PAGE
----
Rahul Dev Burman, the Indian music composer, was born on June 27, 1939 in Kolkatta to music director S.D. Burman and Meera Burman, and moved to Mumbai as a child with his family in 1944. He is popularly known as Pancham or Panchamda. The story goes that actor Ashok Kumar named him Pancham because as a child R.D. Burman cried at the fifth note, “Pa” or “Pancham”, of the musical scale!
S.D. Burman sent Pancham to Kolkata to do his schooling and it is here that Pancham spent his formative years. Seeing his disinterest in academics, his father enrolled him in music classes. Pancham learned to play the tabla from Brajen Biswas and sarod from Ali Akbar Khan. It is through these classes that Pancham got his grounding in classical music.
Pancham returned to Mumbai in 1955 and started working with his father as an assistant music director. Pancham’s first contribution to his father’s music was a tune he had composed as a young boy. S.D. Burman used that tune in “Aye Meri Topi Palat Ke Aa” (“Funtoosh”, 1956) without telling him. Pancham’s next significant contribution was the superhit song “Sar Jo Tera Chakraye” (“Pyaasa”, 1957) but he was not officially credited as an assistant. S.D. Burman started officially crediting Pancham as an assistant music director in “Chalti Ka Naam Gaadi” (1958). Apart from assisting in music composition, he also played the harmonica and the sarod, in his father’s songs. The harmonica in “Hai Apna Dil To Awaara” (“Solva Saal”, 1958) is his.
While his first film as a music director was Guru Dutt’s unreleased film “Raaz” (1959), his first released movie was Mehmood’s “Chhote Nawab” (1961). Despite some stellar tracks, the score failed to make an impact. Over the next few years, he continued to assist his father in films like “Bandini” (1963), “Teen Deviyaan” (1965) and “Guide” (1965). It was Mehmood again who tried to resurrect Pancham’s flailing solo career with “Bhoot Bangla” (1965). This time his music was noticed and the rock n’ roll track “Aao Twist Karen” (inspired from Chubby Checker’s “Let’s Twist Again”) became a big hit.
By this time, it was evident Pancham had talent but he also needed a little luck to succeed. For his movie “Teesri Manzil” (1966), producer Nasir Hussain wanted to sign S.D. Burman as the music director but because he was ill, he took lyricist Majrooh Sultanpuri’s advice to bring on board the young R.D. Burman instead. Pancham then had to interview with the film’s hero Shammi Kapoor, who preferred Shankar - Jaikishen, to clinch the job! What followed was a musical score that changed Hindi film music forever. Not only did the songs of “Teesri Manzil” become monstrous hits, they also ushered in a new kind of music in Hindi films - one that married Indian melodies with Western and Latin instruments and rhythms. There was no looking back for Pancham after that and he delivered several successful scores through the late 1960s including “Padosan” (1968) and “Kati Patang” (1970).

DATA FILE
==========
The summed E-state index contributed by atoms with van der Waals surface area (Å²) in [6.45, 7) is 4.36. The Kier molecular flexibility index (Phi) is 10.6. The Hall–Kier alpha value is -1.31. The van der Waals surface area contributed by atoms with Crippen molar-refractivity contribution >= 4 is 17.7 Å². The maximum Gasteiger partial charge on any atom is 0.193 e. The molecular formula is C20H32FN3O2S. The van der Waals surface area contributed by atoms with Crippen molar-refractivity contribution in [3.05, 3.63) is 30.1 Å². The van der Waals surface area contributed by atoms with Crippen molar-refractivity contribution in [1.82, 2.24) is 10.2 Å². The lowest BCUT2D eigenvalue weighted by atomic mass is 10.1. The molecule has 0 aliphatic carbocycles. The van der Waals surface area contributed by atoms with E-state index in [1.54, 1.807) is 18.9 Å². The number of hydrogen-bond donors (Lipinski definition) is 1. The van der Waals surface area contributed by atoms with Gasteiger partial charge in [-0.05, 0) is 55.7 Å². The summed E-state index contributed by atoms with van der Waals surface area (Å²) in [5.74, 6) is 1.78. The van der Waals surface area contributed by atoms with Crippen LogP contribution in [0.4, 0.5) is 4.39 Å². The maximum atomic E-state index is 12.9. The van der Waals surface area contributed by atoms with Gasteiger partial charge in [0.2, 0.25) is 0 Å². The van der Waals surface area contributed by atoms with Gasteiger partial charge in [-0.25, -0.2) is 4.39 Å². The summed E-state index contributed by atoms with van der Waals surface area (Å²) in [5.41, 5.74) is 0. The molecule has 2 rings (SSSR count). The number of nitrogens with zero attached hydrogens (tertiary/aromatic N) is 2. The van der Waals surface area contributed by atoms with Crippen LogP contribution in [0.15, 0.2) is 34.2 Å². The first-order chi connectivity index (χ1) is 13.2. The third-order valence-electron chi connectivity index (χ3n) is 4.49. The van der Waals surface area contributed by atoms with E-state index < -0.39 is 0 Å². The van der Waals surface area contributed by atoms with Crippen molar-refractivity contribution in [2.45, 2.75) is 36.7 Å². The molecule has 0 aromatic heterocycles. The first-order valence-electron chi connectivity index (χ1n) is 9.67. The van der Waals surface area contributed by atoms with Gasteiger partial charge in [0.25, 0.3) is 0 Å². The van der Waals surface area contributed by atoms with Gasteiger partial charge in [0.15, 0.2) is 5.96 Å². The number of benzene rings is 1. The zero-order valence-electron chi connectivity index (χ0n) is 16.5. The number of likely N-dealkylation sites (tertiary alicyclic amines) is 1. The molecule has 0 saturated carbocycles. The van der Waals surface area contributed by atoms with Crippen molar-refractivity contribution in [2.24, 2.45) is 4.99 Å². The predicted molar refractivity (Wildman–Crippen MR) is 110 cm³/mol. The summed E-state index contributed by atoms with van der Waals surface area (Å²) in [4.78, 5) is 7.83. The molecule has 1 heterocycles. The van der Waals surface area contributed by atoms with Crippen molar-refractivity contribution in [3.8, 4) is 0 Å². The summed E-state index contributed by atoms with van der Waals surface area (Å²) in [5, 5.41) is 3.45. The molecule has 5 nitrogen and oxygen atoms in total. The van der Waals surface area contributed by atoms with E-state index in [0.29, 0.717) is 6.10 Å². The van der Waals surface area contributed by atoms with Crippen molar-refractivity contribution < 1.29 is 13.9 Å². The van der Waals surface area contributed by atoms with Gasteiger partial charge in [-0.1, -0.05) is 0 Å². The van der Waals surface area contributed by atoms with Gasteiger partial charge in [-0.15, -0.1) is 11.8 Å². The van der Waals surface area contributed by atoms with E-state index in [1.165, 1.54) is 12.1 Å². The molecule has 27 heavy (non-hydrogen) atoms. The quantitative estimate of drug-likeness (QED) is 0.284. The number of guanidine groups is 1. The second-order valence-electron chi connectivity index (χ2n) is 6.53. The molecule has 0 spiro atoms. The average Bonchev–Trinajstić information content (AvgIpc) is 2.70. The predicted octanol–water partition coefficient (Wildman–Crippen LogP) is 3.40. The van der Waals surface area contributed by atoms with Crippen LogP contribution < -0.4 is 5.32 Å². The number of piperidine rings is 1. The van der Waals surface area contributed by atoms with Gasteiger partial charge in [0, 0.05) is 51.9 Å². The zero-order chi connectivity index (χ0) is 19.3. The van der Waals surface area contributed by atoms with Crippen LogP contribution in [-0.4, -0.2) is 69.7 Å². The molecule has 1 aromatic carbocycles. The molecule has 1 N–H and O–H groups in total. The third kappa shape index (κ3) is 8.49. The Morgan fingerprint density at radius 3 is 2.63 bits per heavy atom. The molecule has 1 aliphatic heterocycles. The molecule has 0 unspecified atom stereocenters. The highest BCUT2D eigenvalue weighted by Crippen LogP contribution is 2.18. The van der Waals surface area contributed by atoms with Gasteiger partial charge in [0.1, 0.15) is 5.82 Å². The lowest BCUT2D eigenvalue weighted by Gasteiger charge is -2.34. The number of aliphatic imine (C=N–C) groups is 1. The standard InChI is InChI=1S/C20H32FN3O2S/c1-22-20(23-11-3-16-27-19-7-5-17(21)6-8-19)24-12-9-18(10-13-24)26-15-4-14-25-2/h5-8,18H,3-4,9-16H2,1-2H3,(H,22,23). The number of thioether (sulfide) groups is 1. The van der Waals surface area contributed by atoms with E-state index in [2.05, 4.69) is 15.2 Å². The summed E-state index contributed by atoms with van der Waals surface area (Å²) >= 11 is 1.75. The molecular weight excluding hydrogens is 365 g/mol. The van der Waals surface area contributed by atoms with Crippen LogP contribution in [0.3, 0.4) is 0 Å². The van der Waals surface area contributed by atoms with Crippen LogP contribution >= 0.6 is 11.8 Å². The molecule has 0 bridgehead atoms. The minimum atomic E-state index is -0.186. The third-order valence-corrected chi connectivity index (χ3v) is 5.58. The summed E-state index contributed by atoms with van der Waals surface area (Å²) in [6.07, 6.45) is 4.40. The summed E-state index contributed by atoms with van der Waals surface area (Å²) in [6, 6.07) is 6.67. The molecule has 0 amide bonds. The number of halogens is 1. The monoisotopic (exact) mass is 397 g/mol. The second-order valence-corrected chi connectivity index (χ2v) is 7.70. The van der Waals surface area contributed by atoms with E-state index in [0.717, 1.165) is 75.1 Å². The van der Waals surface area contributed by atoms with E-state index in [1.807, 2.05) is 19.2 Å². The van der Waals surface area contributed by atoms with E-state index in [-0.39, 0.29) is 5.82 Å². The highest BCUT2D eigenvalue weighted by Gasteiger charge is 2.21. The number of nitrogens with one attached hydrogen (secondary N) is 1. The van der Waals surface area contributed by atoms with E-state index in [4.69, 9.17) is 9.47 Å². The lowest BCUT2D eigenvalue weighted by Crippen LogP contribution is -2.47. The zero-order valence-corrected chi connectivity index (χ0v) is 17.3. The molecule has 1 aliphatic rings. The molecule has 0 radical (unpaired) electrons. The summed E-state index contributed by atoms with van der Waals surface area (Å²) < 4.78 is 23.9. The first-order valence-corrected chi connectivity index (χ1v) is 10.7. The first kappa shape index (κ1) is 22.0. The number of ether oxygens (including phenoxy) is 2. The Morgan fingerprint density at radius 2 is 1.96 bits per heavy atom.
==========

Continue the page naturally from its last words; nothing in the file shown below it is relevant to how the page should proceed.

If Pancham was successful in the late 60s, he completed dominated the 70s. With “Amar Prem” (1971), he earned the industry’s respect and with a string of blockbuster hits - the title song of “Hare Rama Hare Krishna” (1971), “Duniya Mein Logon Ko” (“Apna Desh”, 1972), “Jaane Jaan Dhoondhta Raha” (“Jawani Diwani”, 1972) - he gained mass appeal. The seventies marked the beginning of his relationship with lyricist Gulzar that would last his lifetime. Starting with “Parichay” (1972), the two would create songs with evergreen appeal in movies like “Aandhi” (1975), “Kinara” (1977) and “Ghar” (1978). Pancham also became romantically involved with singer Asha Bhosle during this period and married her in 1980, nine years after divorcing his first wife, Rita Patel.
Pancham’s career in the 1980s was relatively lack-lustre but he continued to enjoy success with scores in films like “Kudrat” (1981), “Masoom” (1982) - which won him a Filmfare Award - and “Saagar” (1985). The high point of the decade was his composition for “Ijaazat” (1987) - once again, written by Gulzar and expressed by Asha. His commercial appeal had faded by then and he was now competing with a new generation of music directors. A bypass surgery in 1989 slowed him down further and as a result, he got fewer offers.
Pancham’s last successful score was also his last one ever. He died of heart attack on January 4, 1994 before he could enjoy the success of his compositions for “1942: A Love Story”. Filmfare awarded him the Best Music Director award for the film and starting 1995, instituted the R.D. Burman Award for New Music Talent.
Pancham’s legacy can be heard in his influences in present day Hindi film music and the covers and remixes of his songs. While Pancham primarily composed for Hindi films, he also has a significant body of work in Bangla films.